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The Story of Phulan devi

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SmritiKatha

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Posted: 25 January 2011 at 8:06am | IP Logged
There is a strong possibility that "Phulwa" is based on the life of Phulan Devi . So i decide that we need to know the story of Phulan Devi . First thing that came in my mind was Wikipedia. I must say such a painful and sad story or life she had , Her life story can be termed as  Indian Woman's Amazing Journey from Peasant to International Legend

So i think we all should know about her story , I think this forum is most suitable to narrate it . By knowing it we can compare it with "Phulwa" as well as identify where the story is moving and if CVs are changing anything .


Early life



Phoolan was born into the mallah (boatmen) caste,[1] in the small village of Gorha ka Purwa in Uttar Pradesh, India. She was the second child in a family of four girls and a boy. Her father owned an acre of land near G.B. Road with a huge Neem tree on it. The valuable timber that could be derived from the tree was, effectively, the family's nest egg.

When Phoolan was ten years old, her cousin, Mayadin, became the head of the family. He sent workers to cut down the Neem tree and sell the wood, intending to keep the proceeds for himself. Although her father saw no use in protest, Phoolan confronted her cousin. She taunted him, publicly called him a thief, and with her older sister staged a sit-in on his land. Even after violence against Phoolan'knocking her out with a brick'she wouldn't relent. In an effort to rid himself of the little nuisance, Mayadin arranged to have her married to a man named Putti Lal, who lived several hundred miles away. Putti Lal was in his thirties; Phoolan was eleven.[2] Devi claimed in her autobiography that he was a man of "very bad character".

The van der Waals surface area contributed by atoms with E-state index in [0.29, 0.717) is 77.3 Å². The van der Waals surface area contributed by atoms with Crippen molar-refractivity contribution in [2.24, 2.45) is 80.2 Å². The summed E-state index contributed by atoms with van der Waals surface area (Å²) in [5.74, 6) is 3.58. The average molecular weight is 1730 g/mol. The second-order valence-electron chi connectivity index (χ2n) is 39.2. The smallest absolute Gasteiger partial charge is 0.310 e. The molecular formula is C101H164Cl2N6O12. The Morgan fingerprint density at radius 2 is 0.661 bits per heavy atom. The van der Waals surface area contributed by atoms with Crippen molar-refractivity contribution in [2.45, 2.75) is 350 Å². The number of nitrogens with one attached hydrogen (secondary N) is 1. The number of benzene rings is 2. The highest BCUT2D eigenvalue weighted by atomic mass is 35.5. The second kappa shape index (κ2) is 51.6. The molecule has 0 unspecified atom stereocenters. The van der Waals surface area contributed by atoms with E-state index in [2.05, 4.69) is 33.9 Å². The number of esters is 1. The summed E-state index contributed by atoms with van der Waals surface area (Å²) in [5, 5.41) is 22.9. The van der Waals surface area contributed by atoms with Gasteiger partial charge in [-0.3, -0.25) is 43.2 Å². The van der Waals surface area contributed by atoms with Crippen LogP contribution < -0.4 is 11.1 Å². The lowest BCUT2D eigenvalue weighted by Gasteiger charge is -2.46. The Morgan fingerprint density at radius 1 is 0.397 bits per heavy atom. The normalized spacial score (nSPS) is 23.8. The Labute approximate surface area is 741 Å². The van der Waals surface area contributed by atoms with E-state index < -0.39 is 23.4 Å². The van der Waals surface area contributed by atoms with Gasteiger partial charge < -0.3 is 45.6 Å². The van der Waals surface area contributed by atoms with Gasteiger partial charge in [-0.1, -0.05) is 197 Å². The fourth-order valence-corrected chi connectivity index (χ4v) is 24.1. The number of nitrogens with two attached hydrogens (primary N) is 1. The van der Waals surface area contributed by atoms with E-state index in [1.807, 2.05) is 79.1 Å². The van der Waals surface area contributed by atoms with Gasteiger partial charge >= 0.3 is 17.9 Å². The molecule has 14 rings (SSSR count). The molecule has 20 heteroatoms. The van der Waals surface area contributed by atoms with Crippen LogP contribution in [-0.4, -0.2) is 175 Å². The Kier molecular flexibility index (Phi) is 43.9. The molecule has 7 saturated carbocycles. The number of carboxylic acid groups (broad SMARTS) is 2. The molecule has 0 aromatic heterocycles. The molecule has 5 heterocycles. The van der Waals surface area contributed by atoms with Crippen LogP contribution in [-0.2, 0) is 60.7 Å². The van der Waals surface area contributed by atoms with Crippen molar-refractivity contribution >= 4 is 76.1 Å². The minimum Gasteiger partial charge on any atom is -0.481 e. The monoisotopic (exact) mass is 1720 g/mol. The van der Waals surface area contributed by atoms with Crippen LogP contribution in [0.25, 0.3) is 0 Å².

There are conflicting reports as to the events of Phoolan's life after this point.

Some accounts say that she feared her husband and refused to live with him. He was already married, so Phoolan was relegated to household labour. Miserable, she ran away to her village, much to the horror of her family. A wife leaving her husband was a serious taboo. Phoolan's mother, Moola, was so ashamed that she told her daughter to go to jump in a well and kill herself.

Other accounts say her husband raped and mistreated her, but that she did not know what was happening. They further claim she became seriously ill and her father came to take her to the hospital. Her parents publicly declared the marriage ended in front of the villagers. She did not see her husband for two years, until she was 13. This account claims he then came and took her back to his house where he was living with his "second wife", an older woman. The "second wife" beat Phoolan and treated her like a slave, restricted Phoolan's food, and made her sleep in the cow-shed. Eventually, the husband decided to take Phoolan back to her village and family.

In any respect, it came about that Phoolan's marriage ended and she was marked as a social outcast; even her family rejected her. Returning to Gorha ka Purwa, Phoolan continued to challenge Mayadin. She took him to court for unlawfully holding her father's land. During court proceedings, she seldom controlled her emotions. Her dramatic outbursts often left the courtroom stunned.

In 1979, Mayadin accused Phoolan of stealing from his house. She denied the accusation, but the police arrested her anyway. In those three days in jail, she was beaten and raped repeatedly by the police, then left in a rat-infested cell. She knew that her cousin was behind the injustice against her. The experience broke her body but ignited her hatred for men who routinely denigrated women. When released from prison, she was further shunned by her village and her family.